A few months ago I went to a film screening at the wonderful Sidewalk Cinema in Birmingham. The filmmakers were on hand, and a Q&A followed.
From the back row of the theatre, a small hand reached up and a young kid shouted his question:
How did you build this place? There was obvious awe in his voice.
Confusion and amusement worked through the room. Audience members whispered or giggled among themselves. The filmmakers, visiting from Europe, conferred for a moment in French, then asked the kid to repeat the question — How did you build this place? he shouted again, emphatically, maybe a little frustrated — and finally they had to explain: oh, no, we didn’t build this place, we just made the movie — but it really is a wonderful theater, isn’t it? (It is.) Someone who works here, they said, may be able to tell you about …
No — this time it was a parent or grandparent calling out from the back — he’s asking how you made the movie.
The kid agreed, nodding, his frustration relieved by the adult translation. So the filmmakers offered a brief description of how to conceive and write and fund and shoot a movie.
A few months have passed since that exchange, but I keep thinking about that kid’s great question: How did you build this place? Despite the grown-up giggles, the kid knew what he was asking. Because a movie is a kind of place, and it’s not just “made,” it’s built. A good movie — any movie that’s good to or for you — is one you can step into, move around inside, even live in for a while.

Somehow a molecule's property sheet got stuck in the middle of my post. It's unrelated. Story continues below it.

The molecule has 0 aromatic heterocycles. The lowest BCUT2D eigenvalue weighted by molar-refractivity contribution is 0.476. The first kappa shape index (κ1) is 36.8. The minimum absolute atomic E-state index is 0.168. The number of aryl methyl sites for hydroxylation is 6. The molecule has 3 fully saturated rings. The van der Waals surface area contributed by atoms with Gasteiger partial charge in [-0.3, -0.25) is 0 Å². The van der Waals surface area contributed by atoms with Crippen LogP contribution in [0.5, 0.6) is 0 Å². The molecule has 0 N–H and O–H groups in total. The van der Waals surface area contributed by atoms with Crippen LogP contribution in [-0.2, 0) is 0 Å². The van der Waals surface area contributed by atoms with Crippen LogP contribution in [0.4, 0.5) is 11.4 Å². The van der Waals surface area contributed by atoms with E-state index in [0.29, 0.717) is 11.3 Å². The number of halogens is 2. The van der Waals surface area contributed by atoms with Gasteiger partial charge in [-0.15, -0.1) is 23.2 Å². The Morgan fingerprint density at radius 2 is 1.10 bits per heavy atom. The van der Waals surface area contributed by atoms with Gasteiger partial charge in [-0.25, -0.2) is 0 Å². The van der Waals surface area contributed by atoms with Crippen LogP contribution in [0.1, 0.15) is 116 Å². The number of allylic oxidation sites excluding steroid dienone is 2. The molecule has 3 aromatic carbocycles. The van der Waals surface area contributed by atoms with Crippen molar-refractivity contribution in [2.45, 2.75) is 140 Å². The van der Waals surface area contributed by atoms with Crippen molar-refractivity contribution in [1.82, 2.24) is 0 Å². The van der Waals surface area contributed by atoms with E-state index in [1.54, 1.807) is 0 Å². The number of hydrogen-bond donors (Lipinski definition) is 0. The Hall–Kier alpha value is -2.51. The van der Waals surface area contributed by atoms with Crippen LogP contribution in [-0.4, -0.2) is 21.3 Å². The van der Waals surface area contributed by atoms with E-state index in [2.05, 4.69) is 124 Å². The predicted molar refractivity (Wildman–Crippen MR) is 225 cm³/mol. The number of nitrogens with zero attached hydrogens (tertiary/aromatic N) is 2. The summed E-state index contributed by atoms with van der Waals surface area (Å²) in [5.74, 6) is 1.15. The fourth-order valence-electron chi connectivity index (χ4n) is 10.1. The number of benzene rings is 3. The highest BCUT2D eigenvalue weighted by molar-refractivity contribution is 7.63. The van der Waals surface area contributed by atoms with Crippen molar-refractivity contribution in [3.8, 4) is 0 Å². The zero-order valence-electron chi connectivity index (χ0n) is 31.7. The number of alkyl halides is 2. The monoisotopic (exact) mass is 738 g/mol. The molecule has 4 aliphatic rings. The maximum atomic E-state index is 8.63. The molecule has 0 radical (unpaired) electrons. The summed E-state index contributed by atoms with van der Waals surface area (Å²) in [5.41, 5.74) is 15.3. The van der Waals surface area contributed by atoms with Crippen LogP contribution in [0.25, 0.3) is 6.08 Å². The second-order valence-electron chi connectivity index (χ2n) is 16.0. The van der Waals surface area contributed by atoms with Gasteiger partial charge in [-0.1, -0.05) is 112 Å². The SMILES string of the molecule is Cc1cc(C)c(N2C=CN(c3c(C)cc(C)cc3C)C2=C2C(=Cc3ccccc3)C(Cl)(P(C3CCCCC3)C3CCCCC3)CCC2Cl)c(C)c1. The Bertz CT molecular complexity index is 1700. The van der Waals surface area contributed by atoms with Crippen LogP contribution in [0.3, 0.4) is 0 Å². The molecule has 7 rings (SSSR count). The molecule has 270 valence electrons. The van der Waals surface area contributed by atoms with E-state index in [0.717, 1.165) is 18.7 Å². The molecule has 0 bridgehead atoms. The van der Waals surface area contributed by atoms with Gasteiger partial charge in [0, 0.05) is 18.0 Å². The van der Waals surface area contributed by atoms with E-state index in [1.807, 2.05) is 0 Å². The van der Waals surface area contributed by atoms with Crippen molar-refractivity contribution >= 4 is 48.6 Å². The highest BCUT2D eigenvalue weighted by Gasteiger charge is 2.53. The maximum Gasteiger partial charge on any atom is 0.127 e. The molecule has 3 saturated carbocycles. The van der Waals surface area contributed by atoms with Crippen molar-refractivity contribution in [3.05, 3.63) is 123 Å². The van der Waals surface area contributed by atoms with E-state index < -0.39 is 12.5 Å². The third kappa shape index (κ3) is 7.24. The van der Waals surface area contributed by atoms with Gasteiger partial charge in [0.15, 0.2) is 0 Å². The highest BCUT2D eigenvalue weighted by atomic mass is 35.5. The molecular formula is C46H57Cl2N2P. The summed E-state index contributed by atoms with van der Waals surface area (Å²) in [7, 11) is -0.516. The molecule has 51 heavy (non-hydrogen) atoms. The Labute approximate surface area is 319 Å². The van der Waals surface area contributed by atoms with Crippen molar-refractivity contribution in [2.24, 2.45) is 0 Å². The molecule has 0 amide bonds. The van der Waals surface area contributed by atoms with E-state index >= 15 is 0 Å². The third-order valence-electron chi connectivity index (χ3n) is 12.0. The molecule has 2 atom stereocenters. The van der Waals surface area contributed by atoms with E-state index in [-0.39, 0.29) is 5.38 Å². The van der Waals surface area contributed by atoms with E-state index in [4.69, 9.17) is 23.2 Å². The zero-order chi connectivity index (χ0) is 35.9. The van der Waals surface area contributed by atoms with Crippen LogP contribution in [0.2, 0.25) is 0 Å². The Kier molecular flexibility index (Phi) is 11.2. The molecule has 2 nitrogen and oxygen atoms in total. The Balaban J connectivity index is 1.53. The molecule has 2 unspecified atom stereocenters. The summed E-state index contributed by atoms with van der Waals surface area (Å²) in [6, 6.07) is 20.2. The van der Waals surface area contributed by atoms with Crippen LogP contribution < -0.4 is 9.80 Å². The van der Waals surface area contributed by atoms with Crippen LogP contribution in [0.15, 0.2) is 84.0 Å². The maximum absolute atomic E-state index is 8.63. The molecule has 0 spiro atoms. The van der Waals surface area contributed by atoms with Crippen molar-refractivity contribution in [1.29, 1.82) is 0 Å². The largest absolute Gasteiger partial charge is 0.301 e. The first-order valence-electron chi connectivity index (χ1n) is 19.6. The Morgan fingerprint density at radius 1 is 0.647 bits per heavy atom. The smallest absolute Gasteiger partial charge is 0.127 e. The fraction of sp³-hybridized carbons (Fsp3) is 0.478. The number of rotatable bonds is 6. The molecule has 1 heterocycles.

The same might be said for any piece of art — music, writing, theater, whatever — that does its job well. And then to know that someone somehow built that place, created that space, that somehow someone spun out this whole universe for you to inhabit, inviting you to disappear into its insides — it really does inspire awe.
So I’m hanging onto this question for any Q&A with any artist whose work I’ve entered, explored, and perhaps not wanted to leave, and I pass it on also to you. If you ever find yourself emerging from some work of art and on the way out you’re lucky enough to meet its creator, don’t be afraid to stretch high your hand and shout:
How did you build this place?
P. S. If you’re a subscriber to this blog, you’re probably surprised to see a new post in your inbox today: I haven’t written anything here since January of 2020, and even by then the posts had become fewer and further between. I guess there’s been a lot going on. Most of my writing energies have gone into finally finishing my book (more about that soon) or into the Patreon series of monthly mailings I created for subscribers last year. Then, too, I got a case of long COVID which slowed me down, hard, on all fronts. (I’m glad to say it’s much better now.)
And there’s this: a few months ago, I said goodbye to my teaching job of seventeen years, to pursue more creative endeavors full-time. I’ve had a good run in the classroom but am enormously excited about the next thing — and I promise to tell you more about that soon, too. For now, just know that I’m working on building a place. And I hope you’ll want to spend some time in it.
Thanks for reading. Stay tuned.
P. S. 2. If you’re in the area, I’ve got an art show up right now at Lowe Mill ARTS & Entertainment in Huntsville, Alabama. Lost Child Radio Visions: Pioneers in American Music includes numerous drawings created, over the last decade, for my radio show. Check it out if you can.